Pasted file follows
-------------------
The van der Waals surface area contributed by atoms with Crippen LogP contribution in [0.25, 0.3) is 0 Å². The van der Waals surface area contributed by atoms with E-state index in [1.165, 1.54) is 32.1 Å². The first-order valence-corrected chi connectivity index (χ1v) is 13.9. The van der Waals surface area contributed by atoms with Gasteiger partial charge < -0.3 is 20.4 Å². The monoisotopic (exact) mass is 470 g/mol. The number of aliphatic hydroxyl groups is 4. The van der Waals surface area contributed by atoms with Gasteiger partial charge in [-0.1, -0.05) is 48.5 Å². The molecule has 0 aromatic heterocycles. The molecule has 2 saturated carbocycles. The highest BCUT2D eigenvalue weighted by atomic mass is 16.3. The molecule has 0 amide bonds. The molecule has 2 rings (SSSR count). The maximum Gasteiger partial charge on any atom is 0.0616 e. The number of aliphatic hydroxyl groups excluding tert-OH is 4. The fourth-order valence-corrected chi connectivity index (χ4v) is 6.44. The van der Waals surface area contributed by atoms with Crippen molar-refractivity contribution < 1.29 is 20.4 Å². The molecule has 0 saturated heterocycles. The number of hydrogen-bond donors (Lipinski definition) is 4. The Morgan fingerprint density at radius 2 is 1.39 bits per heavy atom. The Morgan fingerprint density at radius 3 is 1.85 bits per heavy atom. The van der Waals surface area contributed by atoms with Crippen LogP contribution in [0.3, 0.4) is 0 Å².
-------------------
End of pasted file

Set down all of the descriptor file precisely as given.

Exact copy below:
The van der Waals surface area contributed by atoms with Crippen LogP contribution in [0.25, 0.3) is 0 Å². The van der Waals surface area contributed by atoms with E-state index in [1.165, 1.54) is 32.1 Å². The first-order valence-corrected chi connectivity index (χ1v) is 13.9. The van der Waals surface area contributed by atoms with Gasteiger partial charge < -0.3 is 20.4 Å². The monoisotopic (exact) mass is 470 g/mol. The number of aliphatic hydroxyl groups is 4. The van der Waals surface area contributed by atoms with Gasteiger partial charge in [-0.1, -0.05) is 48.5 Å². The molecule has 0 aromatic heterocycles. The molecule has 2 saturated carbocycles. The highest BCUT2D eigenvalue weighted by atomic mass is 16.3. The molecule has 0 amide bonds. The molecule has 2 rings (SSSR count). The maximum Gasteiger partial charge on any atom is 0.0616 e. The number of aliphatic hydroxyl groups excluding tert-OH is 4. The fourth-order valence-corrected chi connectivity index (χ4v) is 6.44. The van der Waals surface area contributed by atoms with Crippen molar-refractivity contribution < 1.29 is 20.4 Å². The molecule has 0 saturated heterocycles. The number of hydrogen-bond donors (Lipinski definition) is 4. The Morgan fingerprint density at radius 2 is 1.39 bits per heavy atom. The Morgan fingerprint density at radius 3 is 1.85 bits per heavy atom. The van der Waals surface area contributed by atoms with Crippen LogP contribution in [0.3, 0.4) is 0 Å².